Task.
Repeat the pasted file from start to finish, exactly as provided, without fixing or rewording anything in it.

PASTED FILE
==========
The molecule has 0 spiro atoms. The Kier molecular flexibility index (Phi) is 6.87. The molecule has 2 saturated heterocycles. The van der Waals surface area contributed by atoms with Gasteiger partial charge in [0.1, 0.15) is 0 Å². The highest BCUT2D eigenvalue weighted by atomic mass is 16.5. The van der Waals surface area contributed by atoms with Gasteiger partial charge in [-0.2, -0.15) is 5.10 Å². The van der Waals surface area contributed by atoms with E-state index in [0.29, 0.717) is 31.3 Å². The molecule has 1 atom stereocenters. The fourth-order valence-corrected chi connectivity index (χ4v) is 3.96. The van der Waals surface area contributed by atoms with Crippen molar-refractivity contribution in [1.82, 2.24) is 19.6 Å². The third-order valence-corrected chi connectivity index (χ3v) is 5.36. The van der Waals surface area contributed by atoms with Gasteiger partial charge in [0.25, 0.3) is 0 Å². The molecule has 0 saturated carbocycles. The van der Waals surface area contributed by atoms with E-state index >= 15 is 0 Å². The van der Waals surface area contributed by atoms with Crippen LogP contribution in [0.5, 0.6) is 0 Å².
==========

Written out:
The molecule has 0 spiro atoms. The Kier molecular flexibility index (Phi) is 6.87. The molecule has 2 saturated heterocycles. The van der Waals surface area contributed by atoms with Gasteiger partial charge in [0.1, 0.15) is 0 Å². The highest BCUT2D eigenvalue weighted by atomic mass is 16.5. The van der Waals surface area contributed by atoms with Gasteiger partial charge in [-0.2, -0.15) is 5.10 Å². The van der Waals surface area contributed by atoms with E-state index in [0.29, 0.717) is 31.3 Å². The molecule has 1 atom stereocenters. The fourth-order valence-corrected chi connectivity index (χ4v) is 3.96. The van der Waals surface area contributed by atoms with Crippen molar-refractivity contribution in [1.82, 2.24) is 19.6 Å². The third-order valence-corrected chi connectivity index (χ3v) is 5.36. The van der Waals surface area contributed by atoms with Gasteiger partial charge in [0.25, 0.3) is 0 Å². The molecule has 0 saturated carbocycles. The van der Waals surface area contributed by atoms with E-state index >= 15 is 0 Å². The van der Waals surface area contributed by atoms with Crippen LogP contribution in [0.5, 0.6) is 0 Å².